Still Life Sunday: Caretaker

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6 The Caretaker

Of the four siblings, only one had children. It was the wife of the eldest son who gave birth to a daughter. They were both already older than the age parents usually are when having their first-born. She was the only child and the only one to carry on the family genes to the next generation.

As the years went by, the siblings grew older. All four of them were born during a time span of ten years, and therefore everything happened to them almost at the same time.

One of the siblings, the younger brother, died of cancer in his seventies but the three others lived on.

Since they were from the same family, they also shared some of the same personality traits. One of these traits was utter stubbornness. And the other one was the willpower to survive on one’s own without the help of others. Especially when they all started having symptoms of dementia or even Alzheimer’s, these two sides became painfully obvious.

When they started having trouble getting to the grocery store, none of them wanted help from the outside. Not even when they started falling in their apartment, stumbling upon some thing or another and could not get up on their own. One of the sisters even claimed that an emergency phone would only be a way for the government to spy on her and refused to have one in her apartment.

So, the only one who could take care of these three siblings (and the wife of the eldest brother, because he was the only one who got married) and who was trusted enough not to release any information to the government, was the daughter of the eldest brother. Suddenly, in only a few years, the daughter had four elderly people with dementia to take care of.

It felt like a circus. It was a circus. Phone calls to different care-taking companies, and the same phone calls made again when the siblings declined to receive the help of the others. Visits to the homes of the siblings to make sure everything was okay and to keep them company, since they became more isolated as their condition deteriorated. And when someone would fall or become sick, it was the hospitals the daughter called to and visited.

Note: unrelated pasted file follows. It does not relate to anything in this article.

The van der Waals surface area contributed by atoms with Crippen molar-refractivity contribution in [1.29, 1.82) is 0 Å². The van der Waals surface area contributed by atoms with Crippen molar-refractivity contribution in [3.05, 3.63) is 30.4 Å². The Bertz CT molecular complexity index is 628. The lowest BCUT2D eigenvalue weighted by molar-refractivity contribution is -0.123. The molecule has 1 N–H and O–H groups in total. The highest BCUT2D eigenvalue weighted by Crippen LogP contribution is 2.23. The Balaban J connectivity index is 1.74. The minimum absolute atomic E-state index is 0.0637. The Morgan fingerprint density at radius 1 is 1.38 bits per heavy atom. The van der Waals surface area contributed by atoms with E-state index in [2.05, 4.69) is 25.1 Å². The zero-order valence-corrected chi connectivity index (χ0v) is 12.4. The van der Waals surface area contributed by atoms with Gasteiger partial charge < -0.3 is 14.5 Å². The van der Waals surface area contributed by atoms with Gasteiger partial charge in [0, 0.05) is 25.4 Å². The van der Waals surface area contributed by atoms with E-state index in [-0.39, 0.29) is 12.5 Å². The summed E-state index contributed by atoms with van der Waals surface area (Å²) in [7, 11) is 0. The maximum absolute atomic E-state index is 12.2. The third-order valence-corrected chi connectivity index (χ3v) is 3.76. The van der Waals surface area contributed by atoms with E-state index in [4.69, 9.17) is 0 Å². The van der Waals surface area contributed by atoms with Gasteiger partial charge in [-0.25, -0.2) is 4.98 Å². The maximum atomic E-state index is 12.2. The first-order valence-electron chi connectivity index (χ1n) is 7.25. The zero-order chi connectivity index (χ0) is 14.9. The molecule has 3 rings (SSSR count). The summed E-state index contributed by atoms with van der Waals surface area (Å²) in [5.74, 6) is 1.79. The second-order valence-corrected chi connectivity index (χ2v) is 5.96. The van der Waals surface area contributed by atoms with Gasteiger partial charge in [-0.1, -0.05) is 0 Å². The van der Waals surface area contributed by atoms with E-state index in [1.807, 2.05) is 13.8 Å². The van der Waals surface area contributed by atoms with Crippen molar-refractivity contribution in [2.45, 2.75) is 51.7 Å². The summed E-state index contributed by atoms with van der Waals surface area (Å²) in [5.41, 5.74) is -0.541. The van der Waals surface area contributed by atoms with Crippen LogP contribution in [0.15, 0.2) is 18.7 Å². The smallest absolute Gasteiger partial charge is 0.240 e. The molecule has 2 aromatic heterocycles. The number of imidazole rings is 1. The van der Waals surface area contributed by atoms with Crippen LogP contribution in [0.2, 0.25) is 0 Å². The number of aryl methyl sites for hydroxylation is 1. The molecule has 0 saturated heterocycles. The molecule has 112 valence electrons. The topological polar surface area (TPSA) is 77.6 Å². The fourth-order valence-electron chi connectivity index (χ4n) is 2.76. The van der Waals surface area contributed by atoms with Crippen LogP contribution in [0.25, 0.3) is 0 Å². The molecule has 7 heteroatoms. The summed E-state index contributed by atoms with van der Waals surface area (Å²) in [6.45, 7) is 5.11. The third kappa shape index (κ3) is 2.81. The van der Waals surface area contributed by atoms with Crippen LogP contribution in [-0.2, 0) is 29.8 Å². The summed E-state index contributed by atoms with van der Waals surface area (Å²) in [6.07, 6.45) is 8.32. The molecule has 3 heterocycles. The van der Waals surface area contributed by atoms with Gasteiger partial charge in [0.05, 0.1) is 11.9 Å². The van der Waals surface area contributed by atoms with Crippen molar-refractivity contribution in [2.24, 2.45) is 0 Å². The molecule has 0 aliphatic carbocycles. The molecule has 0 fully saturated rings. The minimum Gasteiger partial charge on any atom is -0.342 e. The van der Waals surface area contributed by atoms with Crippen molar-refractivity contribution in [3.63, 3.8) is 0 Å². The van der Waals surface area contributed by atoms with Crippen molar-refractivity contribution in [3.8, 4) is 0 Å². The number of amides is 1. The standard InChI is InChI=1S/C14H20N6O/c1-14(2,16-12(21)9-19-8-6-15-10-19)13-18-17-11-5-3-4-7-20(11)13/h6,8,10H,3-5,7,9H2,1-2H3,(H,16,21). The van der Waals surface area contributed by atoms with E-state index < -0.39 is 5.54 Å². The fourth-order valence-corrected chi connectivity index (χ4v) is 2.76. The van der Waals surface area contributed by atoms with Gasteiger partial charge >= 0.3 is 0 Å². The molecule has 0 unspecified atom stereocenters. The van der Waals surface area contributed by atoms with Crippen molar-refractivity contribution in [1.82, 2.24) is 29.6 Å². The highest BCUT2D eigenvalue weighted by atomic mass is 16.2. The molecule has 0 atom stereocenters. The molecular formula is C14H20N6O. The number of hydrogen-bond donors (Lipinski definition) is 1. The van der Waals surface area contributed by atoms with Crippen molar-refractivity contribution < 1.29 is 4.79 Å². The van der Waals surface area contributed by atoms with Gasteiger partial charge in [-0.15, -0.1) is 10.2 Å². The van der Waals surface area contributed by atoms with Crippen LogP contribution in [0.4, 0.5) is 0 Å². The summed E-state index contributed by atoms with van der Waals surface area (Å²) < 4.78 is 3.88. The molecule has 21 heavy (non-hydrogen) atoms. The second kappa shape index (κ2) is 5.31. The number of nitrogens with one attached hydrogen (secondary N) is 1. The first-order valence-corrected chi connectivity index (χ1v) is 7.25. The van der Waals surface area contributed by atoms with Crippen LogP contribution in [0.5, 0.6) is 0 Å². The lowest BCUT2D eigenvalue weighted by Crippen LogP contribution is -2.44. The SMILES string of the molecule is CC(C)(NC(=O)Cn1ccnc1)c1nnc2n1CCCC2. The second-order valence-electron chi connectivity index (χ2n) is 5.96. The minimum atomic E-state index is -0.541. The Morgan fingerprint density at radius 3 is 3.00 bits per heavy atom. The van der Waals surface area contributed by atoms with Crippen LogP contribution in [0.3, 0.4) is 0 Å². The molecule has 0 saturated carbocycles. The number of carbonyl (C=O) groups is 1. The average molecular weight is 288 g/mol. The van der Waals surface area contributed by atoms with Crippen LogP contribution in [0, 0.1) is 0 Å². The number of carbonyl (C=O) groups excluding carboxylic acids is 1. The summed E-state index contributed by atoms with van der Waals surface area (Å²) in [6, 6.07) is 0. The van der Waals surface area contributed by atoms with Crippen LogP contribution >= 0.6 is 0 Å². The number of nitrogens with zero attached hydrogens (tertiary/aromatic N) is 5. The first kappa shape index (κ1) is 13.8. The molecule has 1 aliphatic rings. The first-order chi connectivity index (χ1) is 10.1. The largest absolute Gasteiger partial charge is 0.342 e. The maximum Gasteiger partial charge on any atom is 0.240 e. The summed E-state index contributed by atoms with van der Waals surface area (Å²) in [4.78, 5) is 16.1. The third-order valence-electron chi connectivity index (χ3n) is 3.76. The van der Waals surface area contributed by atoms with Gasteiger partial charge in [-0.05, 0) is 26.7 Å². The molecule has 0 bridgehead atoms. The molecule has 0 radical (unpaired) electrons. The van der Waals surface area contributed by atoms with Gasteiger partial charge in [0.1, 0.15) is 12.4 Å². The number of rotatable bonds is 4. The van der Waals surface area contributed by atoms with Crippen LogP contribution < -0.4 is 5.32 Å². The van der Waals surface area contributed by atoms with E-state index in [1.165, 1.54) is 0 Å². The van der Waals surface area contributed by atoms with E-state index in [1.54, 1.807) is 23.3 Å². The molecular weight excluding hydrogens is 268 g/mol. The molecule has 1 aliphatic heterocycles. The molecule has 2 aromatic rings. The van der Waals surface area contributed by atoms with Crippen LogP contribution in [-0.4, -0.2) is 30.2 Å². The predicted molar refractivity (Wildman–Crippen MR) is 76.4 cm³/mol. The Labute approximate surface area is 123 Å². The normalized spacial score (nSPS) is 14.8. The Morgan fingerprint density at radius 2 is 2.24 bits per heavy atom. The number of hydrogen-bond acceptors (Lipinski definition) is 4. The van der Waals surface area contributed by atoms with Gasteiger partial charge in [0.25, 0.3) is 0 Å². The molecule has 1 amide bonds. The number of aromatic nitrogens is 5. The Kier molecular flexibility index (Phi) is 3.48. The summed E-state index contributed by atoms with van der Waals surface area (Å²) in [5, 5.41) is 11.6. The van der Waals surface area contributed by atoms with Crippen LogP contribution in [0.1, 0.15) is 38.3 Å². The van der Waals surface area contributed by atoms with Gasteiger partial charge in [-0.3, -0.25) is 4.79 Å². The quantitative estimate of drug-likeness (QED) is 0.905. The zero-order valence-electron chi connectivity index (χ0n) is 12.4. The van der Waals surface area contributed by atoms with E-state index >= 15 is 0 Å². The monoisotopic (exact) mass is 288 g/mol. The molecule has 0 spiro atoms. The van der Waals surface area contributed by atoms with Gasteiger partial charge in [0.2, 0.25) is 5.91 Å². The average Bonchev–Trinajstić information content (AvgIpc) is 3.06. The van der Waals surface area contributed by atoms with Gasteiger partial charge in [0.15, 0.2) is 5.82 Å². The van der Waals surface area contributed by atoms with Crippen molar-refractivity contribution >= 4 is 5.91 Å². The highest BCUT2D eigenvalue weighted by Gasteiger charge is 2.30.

It was crazy. But she was a person with a heart too big even for herself.

At the same time, as she made the phone calls and the visits, she secretly hoped for a relief. That even one of the siblings would leave this world and by that make her world somewhat lighter, easier to handle.

But since all of the three siblings shared the same stubbornness, they all lived on. Grinding their teeth and holding on to this world as both their memory and body deteriorated, making life hard for themselves – and for the daughter.

Luckily – if you can call it luck – the daughter had inherited the same stubbornness and even she held on. She would hold on, until one day all three of them would have died and she would be free to live her own life.

If there was one left for her to live.

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